1. Statin therapy significantly reduced the risk of cardiovascular disease (CVD) in patients with intermediate cardiovascular risk for disease. Specifically, statin therapy was associated with a significant decrease in a composite cardiovascular endpoint consisting of cardiovascular-related death, nonfatal stroke, and nonfatal myocardial infarction (MI).
2. There was no significant difference seen in all-cause mortality.
Evidence Rating Level: 1 (Excellent)
Study Rundown: It is well known that statin therapy in people with elevated cholesterol reduces risk of cardiovascular events, even in those without evidence of CVD. These trials were conducted within a relatively homogenous Caucasian population and all participants had elevated lipid levels. It is unclear if the benefits from statins would encompass ethnically diverse individuals with intermediate risk of CVD but no existing CVD. This trial aimed to determine the efficacy of statins for primary prevention of CVD in individuals with intermediate CVD risk.
Treatment with rosuvastatin resulted in a 25% decrease in risk of cardiovascular events (CV-related death, nonfatal stroke, and nonfatal MI) as compared to placebo in the ethnically diverse, intermediate-risk population without preexisting CVD. There was no significant decrease seen in all-cause mortality. The adverse event of muscle symptoms was higher in the statin group. Strengths of this study include its inclusion of multi-ethnic participants, over multi-national sites to study the efficacy of statins in patients without CVD.
In-Depth [randomized controlled trial]: The Heart Outcomes Prevention Evaluation (HOPE)-3 trial was a multicenter, international, double-blind, randomized, placebo-controlled trial was conducted at 228 centres in 21 countries. This trial had a 2-by-2 factorial design studying the effect of rosuvastatin 10 mg daily, candesartan 16 mg/hydrochlorothiazide 12.5 mg daily or a combination of these therapies on the risk of CVD in individuals with intermediate cardiovascular risk. This particular study focused on the statin therapy. Men and women with one CVD risk factor (one of: elevated waist-to-hip ratio, history of low level of HDL, tobacco use, dysglycemia, family history of premature coronary disease or mild renal dysfunction) were included in the trial. All eligible participants underwent a 4-week run-in phase to ensure tolerability and adherence of the medications. Patients were randomized to one of four groups: candesartan/hydrochlorothiazide only, candesartan/hydrochlorothiazide plus rosuvastatin 10 mg, rosuvastatin only or placebo only. Patients were followed regularly for the coprimary outcomes of 1) composite of death from cardiovascular causes, nonfatal stroke, or nonfatal MI 2) the above composite but including resuscitated cardiac arrest, heart failure and revascularization. All-cause mortality was also analyzed as a secondary outcome. Statistical analysis was performed with an intention-to-treat analysis with Cox proportional-hazards models.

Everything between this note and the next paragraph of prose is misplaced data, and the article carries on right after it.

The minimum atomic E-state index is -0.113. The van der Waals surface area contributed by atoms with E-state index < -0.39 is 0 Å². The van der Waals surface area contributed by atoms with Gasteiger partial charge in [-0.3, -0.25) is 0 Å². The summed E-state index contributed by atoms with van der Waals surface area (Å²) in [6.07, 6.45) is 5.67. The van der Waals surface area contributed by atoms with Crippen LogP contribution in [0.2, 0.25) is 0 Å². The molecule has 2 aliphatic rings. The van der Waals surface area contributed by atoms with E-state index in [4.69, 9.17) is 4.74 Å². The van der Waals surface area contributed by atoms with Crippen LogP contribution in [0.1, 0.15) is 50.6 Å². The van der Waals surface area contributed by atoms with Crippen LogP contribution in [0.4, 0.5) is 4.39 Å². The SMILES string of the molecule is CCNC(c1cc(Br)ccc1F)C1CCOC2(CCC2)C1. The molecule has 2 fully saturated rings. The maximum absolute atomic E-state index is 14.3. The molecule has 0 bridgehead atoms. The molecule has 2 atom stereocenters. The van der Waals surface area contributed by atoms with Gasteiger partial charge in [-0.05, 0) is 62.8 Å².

From April 2007 to November 2010, 12,705 participants were randomized to the different treatment groups. Median follow-up was 5.6 years. There was a 26.5% decrease in mean LDL-cholesterol in the rosuvastatin group as compared to placebo. The first coprimary outcome occurred significantly less in the rosuvastatin group (3.7% vs. 4.8%; HR 0.76; 95% [CI] 0.64-0.91). There was a significant decrease in the second coprimary outcome in the rosuvastatin group: 4.4% vs. 5.7%, HR 0.75; 95% [CI] 0.64-0.88, p<0.001. A significant increase in muscle symptoms in the statin group was observed (5.8% vs. 4.7%; p=0.005).
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